By Tim Kalinowski
Faith like a tree can take many years to grow. Over the course of his life the Rev. David J. Carter has done many good works and walked down many paths, but it wasn’t until he decided to move back to the Cypress Hills, giving up the life of a successful, provincial politician in the big city, that he began to hone in on what has made faith so transcendent throughout his life.
“It is a haunting,” says Carter. “That in this life we have lost any kind of a firm basis for what lies ahead. We want to believe there is a power somewhere and we are not just living like the life of an ant, and then we are gone. I enjoyed my time in politics as Speaker, but it’s comforting to be here now and know the place where I will be buried. It’s because of the hills, in part. I know how special a place it is and know how fortunate I am to be here. And fortunate, in many respects, to be inheriting the ministry of my dad. It’s peaceful and beautiful, and this is pretty much where I find my home in the world now.”
Carter still travels throughout many Anglican parishes in both southeast Alberta and southwest Saskatchewan despite his advancing years. But the parish where his heart lies is the historic St. Margaret’s Church in Medicine Lodge Coulee just off the Eagle Butte Road about 70 km south of Dunmore. The church was originally built in 1908 as an Anglican parish, but has long served as a multi-faith place of worship for this isolated area of southeast Alberta.
“It was built as a Church of England, Anglican, but it’s never been operated that way,” confirms Carter. “It was a church built for all denominations. People were walking for miles around to come to church here. Back in those days it wasn’t gravel roads, it was prairie trails. You are going to come by horse and buggy. You are going to come by horse. Or you are going to come by foot. In 1940s this church was used as a community school house after the other school house in the area was burnt down. So it’s operated as both a school house and a church.”
Carter bought the property the church sat on in 1968, remembering fondly the time his father, Archdeacon J.W. Carter, ministered there. The church had largely been forgotten when the property was transferred from the Archdiocese of Regina to Calgary and eventually sold. But Carter remembered. And, in 1976, he and his neighbours began the effort to restore the church.
Carter donated the land the church, and cemetery beside it, sat on to the Medicine Lodge Coulee Historic Heritage Society to hold in trust. Carter still presides over masses at St. Margaret’s five times a year, and many still use the church for weddings and funerals. For many years now Carter and his wife Jean have looked after the church, cemetery and grounds as on site caretakers.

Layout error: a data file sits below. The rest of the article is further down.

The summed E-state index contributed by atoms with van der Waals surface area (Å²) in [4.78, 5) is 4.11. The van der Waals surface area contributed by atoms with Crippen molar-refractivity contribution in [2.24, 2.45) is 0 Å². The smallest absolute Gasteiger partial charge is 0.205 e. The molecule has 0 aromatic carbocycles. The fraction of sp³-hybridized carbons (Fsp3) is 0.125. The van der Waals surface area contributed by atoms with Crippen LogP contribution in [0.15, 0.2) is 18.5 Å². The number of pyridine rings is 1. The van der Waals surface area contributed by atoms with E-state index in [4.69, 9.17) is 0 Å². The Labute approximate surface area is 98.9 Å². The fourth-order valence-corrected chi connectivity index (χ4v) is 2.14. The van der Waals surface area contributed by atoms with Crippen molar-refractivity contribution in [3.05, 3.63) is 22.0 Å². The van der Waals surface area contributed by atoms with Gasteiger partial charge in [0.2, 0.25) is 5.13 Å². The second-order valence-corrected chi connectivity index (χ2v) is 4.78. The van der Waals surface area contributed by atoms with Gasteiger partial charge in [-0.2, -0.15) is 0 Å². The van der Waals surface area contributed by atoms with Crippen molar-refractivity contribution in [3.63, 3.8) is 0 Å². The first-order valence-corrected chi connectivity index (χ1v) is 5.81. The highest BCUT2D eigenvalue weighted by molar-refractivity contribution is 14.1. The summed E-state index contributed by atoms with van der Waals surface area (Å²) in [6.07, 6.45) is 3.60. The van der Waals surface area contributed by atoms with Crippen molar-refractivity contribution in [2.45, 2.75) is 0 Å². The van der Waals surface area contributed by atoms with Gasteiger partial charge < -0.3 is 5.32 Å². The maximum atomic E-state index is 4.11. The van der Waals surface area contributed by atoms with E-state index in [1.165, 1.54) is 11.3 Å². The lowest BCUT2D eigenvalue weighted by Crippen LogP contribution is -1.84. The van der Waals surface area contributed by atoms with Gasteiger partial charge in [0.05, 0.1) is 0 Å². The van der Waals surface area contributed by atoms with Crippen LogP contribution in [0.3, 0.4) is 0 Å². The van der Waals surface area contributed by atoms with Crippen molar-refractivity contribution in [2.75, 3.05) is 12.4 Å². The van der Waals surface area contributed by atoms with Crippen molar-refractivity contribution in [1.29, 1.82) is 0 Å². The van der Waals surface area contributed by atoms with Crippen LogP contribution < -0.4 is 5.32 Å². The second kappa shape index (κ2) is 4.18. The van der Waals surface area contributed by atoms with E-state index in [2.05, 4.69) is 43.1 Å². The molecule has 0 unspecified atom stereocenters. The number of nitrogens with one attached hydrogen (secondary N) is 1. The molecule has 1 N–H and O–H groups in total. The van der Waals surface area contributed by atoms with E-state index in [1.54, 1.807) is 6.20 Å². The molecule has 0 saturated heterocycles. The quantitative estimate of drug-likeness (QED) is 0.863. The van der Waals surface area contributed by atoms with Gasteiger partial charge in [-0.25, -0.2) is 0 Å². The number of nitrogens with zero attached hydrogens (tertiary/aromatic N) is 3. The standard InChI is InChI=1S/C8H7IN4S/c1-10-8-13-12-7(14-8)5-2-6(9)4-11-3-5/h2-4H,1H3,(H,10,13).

“I am the unpaid clergyman,” says Carter with a laugh. “We do take care of the place. Now that my wife is ill, I am also the guy that washes the floor and all that stuff. But that’s fine; it’s a labour of love.”
Carter often walks through the grounds or prays in the church to find his peace. He knows the story of every person buried in the cemetery. And he will gladly tell anyone who has time to listen about the history of the church and the surrounding area.
“I see God everywhere,” says Carter. “When I look out that door and look at the Cypress Hills it’s one of the doorsteps to heaven, I think. I am at peace here because it gives me time to reflect. It also gives me time to restore my batteries, which always seem to run down a little faster the older you get. God is god of joy and peace; and there is certainly peace here.”
Carter says he maintains an open door policy at St. Margaret’s for anyone who is driving by or wants to come down for a visit.
“We have people from all faiths and no faiths come. We have the picnic tables out here, and we’ve got the only outhouse between Dunmore and border. It even has a padded seat, and you can sit there with the door open and you can look all those kilometres that way toward Montana. At night, with the stars, you’ve got the universe sitting on your shoulder,” jokes Carter.
Carter says St. Margaret’s continues to mean a lot to all those involved in her upkeep; especially to those with historic family connections in the region.
“I think for most it’s a symbol of a bygone era. The church was a unifying force many years ago and a centre of the community. So it’s a symbol of the past, but it’s also a symbol of a lingering faith; wanting to believe there is something more than this life.”
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